Save me, O God, for the waters have come in unto my soul.
2 I sink into deep mire where there is no standing; I have come into deep
waters where the floods overflow me.3
I am weary of my crying, my throat is dry;
mine eyes fail while I wait for my God. (Ps 69 1-3)
Being mentally healthy I believe, is not a constant in most people’s lives. There are those whose struggle with inner balance is more problematic, and they may need professional help. However, how far removed are they from me? I have come to believe that when I become angry, or overly fearful, or anxious, I can slip into a mental state that is not healthy, and during those inner storms, I need firm ground to stand on. I believe that firm foundation that I stand on, is the ‘The Will of God’, that I seek union with through prayer, the reading of scripture, as well as, being a Catholic, the sacraments. In prayer, I have come to understand my need for grace through personal experience.
When my inner life is like being on very rough seas, and I fear that I will be thrown out of the boat. and be swallowed up by ‘whatever’ it is I am working through, I have found that God does respond, that I find a firm island amidst the raging sea to stand upon.
If there is a drawback to living an interior life, it is the ever-growing understanding that I can’t blame others for my struggles, and that I should not punish those around me for the pain, and emotional turmoil, I may be going through. So am I a mentally healthy human being (?)…..sometimes I am, at other times, I need to be very, very, careful how I respond. Pain throws me back on myself, and if I do not seek help from God, or others, whom God uses to help me, then all I have left is myself, my inner suffering, without hope of finding a way out. Understanding this can help me to keep my head above water, from me being absorbed by my own inner drama, and losing myself in this dream (nightmare) like state.
As a believer, God is central. I also believe that all who seek health, inner balance, and who have the courage to deal with it, even if they do not believe, find grace, and help, just as I do. For God is not a respecter of persons, but all are loved and sought by God.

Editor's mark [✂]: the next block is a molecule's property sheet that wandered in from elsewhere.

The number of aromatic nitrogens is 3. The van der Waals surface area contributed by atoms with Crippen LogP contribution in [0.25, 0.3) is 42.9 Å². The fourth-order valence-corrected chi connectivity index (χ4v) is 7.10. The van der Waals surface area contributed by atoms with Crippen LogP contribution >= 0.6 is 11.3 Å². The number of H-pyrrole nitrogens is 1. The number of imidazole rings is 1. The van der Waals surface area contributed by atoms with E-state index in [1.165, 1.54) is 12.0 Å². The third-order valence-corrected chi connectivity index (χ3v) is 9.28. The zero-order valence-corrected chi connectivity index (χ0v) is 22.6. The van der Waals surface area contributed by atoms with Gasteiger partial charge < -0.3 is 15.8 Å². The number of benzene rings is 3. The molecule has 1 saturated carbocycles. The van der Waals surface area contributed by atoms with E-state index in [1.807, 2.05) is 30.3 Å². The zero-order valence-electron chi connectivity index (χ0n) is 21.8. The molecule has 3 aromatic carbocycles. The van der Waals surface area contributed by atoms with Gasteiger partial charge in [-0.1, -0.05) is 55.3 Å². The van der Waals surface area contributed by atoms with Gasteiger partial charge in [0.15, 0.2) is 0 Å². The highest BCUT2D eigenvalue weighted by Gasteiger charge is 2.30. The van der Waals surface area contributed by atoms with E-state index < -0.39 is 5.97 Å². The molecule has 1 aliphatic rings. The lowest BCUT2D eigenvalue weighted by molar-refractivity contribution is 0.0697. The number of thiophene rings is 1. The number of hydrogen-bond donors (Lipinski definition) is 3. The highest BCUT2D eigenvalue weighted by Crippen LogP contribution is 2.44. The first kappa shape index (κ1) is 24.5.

A young woman wrote to me about her struggle with mental illness, as well as her powerful inner experiences of God. She wanted some way to tell the difference. Below is a letter I wrote to her, though not being in any way a professional, I was careful in what I said. I used my own personal experience. Below the letter is an essay I shared with her about my own inner life, and personal struggles. I could tell she was a dear, loving soul, and most likely further along than me in learning to trust God, and never to lose hope. I, of course, have changed her name.
Thank you for your letter. Sorry, it has taken me so long to answer you. You asked about ‘mental illnesses and the spiritual life.
When it comes to the life of the soul, in relation to God, I can’t say much, since each soul is unique, so God works in a unique fashion with each of us. Having some sort of mental illness does not in any way change that reality.
We all need to have our feet on the ground so to speak. So our faith should help us to do that. To live each day seeking to do God’s will. Which can be found in our reading of the scriptures, our other spiritual reading, as well as the influence of those we respect. That would include professional’s mental health workers that have shown themselves reliable and understanding.